A vacancy is imminent at the Federal Trade Commission, and the Clinton administration will be installing its first representative at the five-person agency that oversees national and local advertising.
Republican Deborah Owen is not expected to linger beyond-or perhaps even until-the Sept. 25 end of her term. Adding to the significance of the first Clinton nomination is the likelihood that Ms. Owen's replacement will be designated as FTC chairman. That would leave the current chairman, Republican Janet Steiger, to serve out the remaining year of her seven-year term as a commissioner.
Currently, two names perch atop the list of rumored candidates.
Charles Burson, attorney general of Tennessee since 1988, is widely perceived as the front-runner, and with good reasons. The 49-year-old Mr. Burson is a close friend of Vice President Al Gore; has been active within the National Association of Attorneys General, chairing its FTC Working Group and consumer protection commission in 1990-91; and has appeared often before congressional panels.
If Mr. Burson is candidate No. 1, then Kevin Curtin is right behind him. Mr. Curtin, 42, is currently chief counsel and staff director for the Senate Committee on Commerce, Science & Transportation, arguably the most significant committee for business on Capitol Hill.
Highly regarded by industry lobbyists, Mr. Curtin enjoys the proper connections-he's a protege of Sen. Ernest Hollings (D., S.C.), chairman of the Senate commerce committee.
Mr. Curtin has also played a key role in the behind-the-scenes discussions between the House and Senate that are expected to lead to a law defining unfair advertising.
Mr. Curtin acknowledged that hearing his own name bandied about as a possible FTC commissioner was somewhat embarrassing since his committee would hold confirmation hearings on a new FTC commissioner.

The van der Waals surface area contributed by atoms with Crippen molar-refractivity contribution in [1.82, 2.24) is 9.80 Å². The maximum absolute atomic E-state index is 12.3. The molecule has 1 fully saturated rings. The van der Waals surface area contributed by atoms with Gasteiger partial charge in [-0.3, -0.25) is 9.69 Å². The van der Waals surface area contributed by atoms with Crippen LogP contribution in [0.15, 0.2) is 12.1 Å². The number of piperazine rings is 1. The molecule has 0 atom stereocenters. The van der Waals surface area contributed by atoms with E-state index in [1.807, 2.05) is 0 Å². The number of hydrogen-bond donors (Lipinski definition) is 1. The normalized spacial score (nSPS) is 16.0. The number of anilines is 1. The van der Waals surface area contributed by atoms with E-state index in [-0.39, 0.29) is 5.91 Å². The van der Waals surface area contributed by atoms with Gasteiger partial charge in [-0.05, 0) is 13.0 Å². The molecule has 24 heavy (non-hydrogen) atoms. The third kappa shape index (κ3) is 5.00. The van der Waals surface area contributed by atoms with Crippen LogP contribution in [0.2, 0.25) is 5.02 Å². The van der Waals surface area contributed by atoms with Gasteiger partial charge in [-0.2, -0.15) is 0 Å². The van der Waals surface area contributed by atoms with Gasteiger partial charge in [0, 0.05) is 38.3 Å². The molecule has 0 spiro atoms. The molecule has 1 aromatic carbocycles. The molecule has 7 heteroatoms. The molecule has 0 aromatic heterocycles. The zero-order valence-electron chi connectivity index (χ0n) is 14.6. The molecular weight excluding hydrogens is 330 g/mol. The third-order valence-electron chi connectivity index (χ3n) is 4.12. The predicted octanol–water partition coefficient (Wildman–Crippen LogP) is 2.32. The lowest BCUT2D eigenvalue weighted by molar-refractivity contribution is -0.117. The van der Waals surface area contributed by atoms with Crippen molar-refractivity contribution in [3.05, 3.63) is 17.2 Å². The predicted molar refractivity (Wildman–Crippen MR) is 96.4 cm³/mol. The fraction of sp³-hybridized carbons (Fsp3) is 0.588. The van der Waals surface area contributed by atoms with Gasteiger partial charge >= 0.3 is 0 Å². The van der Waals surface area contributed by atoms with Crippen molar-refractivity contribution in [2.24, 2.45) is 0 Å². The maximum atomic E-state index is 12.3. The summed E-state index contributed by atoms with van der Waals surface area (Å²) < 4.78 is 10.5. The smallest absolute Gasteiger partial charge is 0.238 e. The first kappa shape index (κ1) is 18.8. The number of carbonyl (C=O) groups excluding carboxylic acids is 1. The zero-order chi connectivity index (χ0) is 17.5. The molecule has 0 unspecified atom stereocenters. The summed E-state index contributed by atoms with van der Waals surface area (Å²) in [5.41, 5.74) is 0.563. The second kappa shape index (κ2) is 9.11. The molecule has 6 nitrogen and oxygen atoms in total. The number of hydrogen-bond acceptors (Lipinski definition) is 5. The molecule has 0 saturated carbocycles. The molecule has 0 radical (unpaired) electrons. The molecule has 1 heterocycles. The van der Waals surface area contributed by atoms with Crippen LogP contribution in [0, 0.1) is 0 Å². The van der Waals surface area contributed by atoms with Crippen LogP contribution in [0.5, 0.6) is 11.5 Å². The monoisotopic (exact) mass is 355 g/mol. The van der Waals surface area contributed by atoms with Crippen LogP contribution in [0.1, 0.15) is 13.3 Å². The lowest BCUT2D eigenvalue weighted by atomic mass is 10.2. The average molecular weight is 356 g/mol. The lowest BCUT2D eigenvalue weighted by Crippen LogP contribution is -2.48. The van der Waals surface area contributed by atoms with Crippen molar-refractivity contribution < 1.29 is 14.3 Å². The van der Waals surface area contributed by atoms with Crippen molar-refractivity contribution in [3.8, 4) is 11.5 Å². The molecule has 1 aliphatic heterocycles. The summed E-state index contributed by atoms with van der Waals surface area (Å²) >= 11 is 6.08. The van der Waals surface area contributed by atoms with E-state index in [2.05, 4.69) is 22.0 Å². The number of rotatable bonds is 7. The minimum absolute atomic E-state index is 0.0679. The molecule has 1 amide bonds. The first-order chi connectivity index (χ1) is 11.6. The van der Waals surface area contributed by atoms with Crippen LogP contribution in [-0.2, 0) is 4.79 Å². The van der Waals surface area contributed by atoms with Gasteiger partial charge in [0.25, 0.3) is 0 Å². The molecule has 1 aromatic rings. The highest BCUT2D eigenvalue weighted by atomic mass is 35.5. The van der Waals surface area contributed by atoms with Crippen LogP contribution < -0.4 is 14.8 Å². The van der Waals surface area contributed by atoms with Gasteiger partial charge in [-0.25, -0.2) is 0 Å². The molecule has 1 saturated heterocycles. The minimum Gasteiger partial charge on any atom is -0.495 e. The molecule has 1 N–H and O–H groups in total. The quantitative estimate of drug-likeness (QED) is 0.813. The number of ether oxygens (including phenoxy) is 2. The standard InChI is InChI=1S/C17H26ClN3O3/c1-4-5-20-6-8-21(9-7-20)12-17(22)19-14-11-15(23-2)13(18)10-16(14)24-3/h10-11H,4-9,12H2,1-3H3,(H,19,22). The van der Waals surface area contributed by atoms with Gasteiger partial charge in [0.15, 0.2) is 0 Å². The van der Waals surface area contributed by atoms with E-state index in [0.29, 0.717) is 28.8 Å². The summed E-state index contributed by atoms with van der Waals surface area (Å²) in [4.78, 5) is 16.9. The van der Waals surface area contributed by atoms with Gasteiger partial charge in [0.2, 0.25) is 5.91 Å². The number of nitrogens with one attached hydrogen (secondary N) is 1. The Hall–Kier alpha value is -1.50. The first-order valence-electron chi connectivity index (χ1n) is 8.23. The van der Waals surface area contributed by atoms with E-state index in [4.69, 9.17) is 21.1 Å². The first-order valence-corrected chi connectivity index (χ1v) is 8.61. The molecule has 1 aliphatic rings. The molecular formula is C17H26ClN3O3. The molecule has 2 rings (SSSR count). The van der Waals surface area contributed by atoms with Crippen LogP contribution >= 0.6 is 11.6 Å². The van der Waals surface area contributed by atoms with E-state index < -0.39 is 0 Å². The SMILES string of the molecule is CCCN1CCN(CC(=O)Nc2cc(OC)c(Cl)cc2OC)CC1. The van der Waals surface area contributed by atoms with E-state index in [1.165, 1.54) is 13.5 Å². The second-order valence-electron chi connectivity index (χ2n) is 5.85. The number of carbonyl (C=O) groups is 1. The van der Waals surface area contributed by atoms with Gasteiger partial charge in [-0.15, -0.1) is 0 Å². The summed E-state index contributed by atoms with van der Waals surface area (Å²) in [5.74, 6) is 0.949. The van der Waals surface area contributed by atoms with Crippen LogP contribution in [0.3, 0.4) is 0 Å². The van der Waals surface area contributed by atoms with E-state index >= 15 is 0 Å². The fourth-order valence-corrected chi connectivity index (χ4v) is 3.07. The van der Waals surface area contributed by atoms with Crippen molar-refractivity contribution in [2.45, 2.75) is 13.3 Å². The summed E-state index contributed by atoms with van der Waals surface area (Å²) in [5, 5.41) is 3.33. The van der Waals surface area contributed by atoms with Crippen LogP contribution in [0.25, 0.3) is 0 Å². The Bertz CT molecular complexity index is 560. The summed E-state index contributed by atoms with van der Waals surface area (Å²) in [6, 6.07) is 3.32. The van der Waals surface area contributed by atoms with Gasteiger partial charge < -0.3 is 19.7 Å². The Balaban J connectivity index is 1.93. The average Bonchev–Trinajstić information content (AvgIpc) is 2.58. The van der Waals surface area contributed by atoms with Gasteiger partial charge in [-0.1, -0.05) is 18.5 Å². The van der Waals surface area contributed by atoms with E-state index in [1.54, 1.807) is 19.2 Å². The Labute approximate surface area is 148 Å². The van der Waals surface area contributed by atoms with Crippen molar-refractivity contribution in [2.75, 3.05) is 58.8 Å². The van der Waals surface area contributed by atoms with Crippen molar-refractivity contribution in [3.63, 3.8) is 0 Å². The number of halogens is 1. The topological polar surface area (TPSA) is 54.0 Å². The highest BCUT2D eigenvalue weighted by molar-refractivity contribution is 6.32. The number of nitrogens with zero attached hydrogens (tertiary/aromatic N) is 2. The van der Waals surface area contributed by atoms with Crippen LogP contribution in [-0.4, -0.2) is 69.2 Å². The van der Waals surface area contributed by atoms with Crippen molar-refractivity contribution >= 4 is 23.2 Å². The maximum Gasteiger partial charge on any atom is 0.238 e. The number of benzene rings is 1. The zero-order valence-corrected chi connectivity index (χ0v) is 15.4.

"I wouldn't rule my name in or out at this time," Mr. Curtin said.
A second-and distinctly lower-tier of candidates to replace Ms. Owen includes another congressional staff person, another state attorney general, a Washington attorney or two and a consumer activist whose nomination would make the Clarence Thomas hearings appear tame.
Peter Kinzler, 51, is staff director for the House Committee on Banking, Finance & Urban Affairs' Subcommittee on Financial Institutions. Mr. Kinzler has logged a 25-year career on Capitol Hill, holding a variety of congressional staff positions, mostly dealing with financial matters. He has also been an FTC staff attorney.
Robert Abrams, 56, has been New York's attorney general since 1979 and has used that office for several attacks on major advertisers for perceived violations. Mr. Abrams was a leader of the attorneys general association's 1980s surge in activism, especially against Kraft General Foods, McDonald's Corp. and other major marketers.
If Mr. Abrams upsets the stomachs of ad industry lobbyists, then Bruce Silverglade positively burns a hole right through them. Once a staff attorney at the FTC, Mr. Silverglade 40, since the early 1980s has been legal affairs director of the Center for Science in the Public Interest.
Many industry representatives-and congressional types, as well-accuse Mr. Silverglade of publicly campaigning for the job, rarely missing an opportunity to propose that Ms. Owen be succeeded by a consumer activist. Campaigning or not, Mr. Silverglade's nomination would be roundly opposed by advertising and business groups.
Finally, there's Washington lawyer Michael Lemov, who helped analyze the FTC for the Clinton administration's transition team.
A longshot might be Robert Pitofsky, a former FTC commissioner in the Carter administration and director of its Bureau of Consumer Protection, and now a law professor at Georgetown University Law Center. A noted authority on antitrust matters, Mr. Pitofsky is considered by some to be a candidate only if assured he would become FTC chairman.